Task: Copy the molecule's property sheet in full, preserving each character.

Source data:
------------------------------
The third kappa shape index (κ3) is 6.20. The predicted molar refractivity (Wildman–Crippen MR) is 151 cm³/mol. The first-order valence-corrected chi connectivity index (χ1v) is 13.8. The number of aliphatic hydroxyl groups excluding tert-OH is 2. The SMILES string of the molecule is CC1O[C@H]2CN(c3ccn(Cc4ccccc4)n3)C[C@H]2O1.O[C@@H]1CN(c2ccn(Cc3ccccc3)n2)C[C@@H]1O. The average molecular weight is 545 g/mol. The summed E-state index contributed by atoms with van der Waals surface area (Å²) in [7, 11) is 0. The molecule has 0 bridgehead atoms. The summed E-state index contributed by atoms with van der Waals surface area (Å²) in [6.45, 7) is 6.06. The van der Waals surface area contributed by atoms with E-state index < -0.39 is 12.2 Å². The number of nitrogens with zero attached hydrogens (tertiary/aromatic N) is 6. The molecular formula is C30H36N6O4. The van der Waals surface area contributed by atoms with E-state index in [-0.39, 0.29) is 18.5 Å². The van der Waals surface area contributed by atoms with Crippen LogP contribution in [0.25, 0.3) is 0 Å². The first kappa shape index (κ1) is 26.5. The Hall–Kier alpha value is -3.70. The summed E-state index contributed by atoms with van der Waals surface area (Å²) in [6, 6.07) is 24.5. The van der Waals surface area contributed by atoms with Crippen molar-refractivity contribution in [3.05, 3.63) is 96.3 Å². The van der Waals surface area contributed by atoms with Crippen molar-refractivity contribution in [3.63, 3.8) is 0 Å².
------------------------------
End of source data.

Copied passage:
The third kappa shape index (κ3) is 6.20. The predicted molar refractivity (Wildman–Crippen MR) is 151 cm³/mol. The first-order valence-corrected chi connectivity index (χ1v) is 13.8. The number of aliphatic hydroxyl groups excluding tert-OH is 2. The SMILES string of the molecule is CC1O[C@H]2CN(c3ccn(Cc4ccccc4)n3)C[C@H]2O1.O[C@@H]1CN(c2ccn(Cc3ccccc3)n2)C[C@@H]1O. The average molecular weight is 545 g/mol. The summed E-state index contributed by atoms with van der Waals surface area (Å²) in [7, 11) is 0. The molecule has 0 bridgehead atoms. The summed E-state index contributed by atoms with van der Waals surface area (Å²) in [6.45, 7) is 6.06. The van der Waals surface area contributed by atoms with E-state index < -0.39 is 12.2 Å². The number of nitrogens with zero attached hydrogens (tertiary/aromatic N) is 6. The molecular formula is C30H36N6O4. The van der Waals surface area contributed by atoms with E-state index in [-0.39, 0.29) is 18.5 Å². The van der Waals surface area contributed by atoms with Crippen LogP contribution in [0.25, 0.3) is 0 Å². The first kappa shape index (κ1) is 26.5. The Hall–Kier alpha value is -3.70. The summed E-state index contributed by atoms with van der Waals surface area (Å²) in [6, 6.07) is 24.5. The van der Waals surface area contributed by atoms with Crippen molar-refractivity contribution in [3.05, 3.63) is 96.3 Å². The van der Waals surface area contributed by atoms with Crippen molar-refractivity contribution in [3.63, 3.8) is 0 Å².